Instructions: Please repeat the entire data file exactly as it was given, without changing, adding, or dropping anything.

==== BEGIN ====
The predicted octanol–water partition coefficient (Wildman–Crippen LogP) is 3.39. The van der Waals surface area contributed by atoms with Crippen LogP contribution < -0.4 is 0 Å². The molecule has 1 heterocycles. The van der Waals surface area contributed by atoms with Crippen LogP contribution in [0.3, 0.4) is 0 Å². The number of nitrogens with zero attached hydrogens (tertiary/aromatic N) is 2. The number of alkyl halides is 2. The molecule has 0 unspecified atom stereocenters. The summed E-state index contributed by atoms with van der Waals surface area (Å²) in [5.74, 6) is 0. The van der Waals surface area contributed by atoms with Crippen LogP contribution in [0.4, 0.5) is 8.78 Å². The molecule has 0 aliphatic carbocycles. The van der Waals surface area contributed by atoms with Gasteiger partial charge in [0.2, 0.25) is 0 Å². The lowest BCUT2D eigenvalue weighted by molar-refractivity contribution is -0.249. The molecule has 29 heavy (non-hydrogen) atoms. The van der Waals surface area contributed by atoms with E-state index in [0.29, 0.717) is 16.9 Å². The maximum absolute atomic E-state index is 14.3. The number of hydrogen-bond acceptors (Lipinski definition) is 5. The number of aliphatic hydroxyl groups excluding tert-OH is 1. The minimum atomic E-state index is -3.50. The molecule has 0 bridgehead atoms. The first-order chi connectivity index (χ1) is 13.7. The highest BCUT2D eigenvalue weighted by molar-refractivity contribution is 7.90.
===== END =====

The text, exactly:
The predicted octanol–water partition coefficient (Wildman–Crippen LogP) is 3.39. The van der Waals surface area contributed by atoms with Crippen LogP contribution < -0.4 is 0 Å². The molecule has 1 heterocycles. The van der Waals surface area contributed by atoms with Crippen LogP contribution in [0.3, 0.4) is 0 Å². The number of nitrogens with zero attached hydrogens (tertiary/aromatic N) is 2. The number of alkyl halides is 2. The molecule has 0 unspecified atom stereocenters. The summed E-state index contributed by atoms with van der Waals surface area (Å²) in [5.74, 6) is 0. The van der Waals surface area contributed by atoms with Crippen LogP contribution in [0.4, 0.5) is 8.78 Å². The molecule has 0 aliphatic carbocycles. The van der Waals surface area contributed by atoms with Gasteiger partial charge in [0.2, 0.25) is 0 Å². The lowest BCUT2D eigenvalue weighted by molar-refractivity contribution is -0.249. The molecule has 29 heavy (non-hydrogen) atoms. The van der Waals surface area contributed by atoms with E-state index in [0.29, 0.717) is 16.9 Å². The maximum absolute atomic E-state index is 14.3. The number of hydrogen-bond acceptors (Lipinski definition) is 5. The number of aliphatic hydroxyl groups excluding tert-OH is 1. The minimum atomic E-state index is -3.50. The molecule has 0 bridgehead atoms. The first-order chi connectivity index (χ1) is 13.7. The highest BCUT2D eigenvalue weighted by molar-refractivity contribution is 7.90.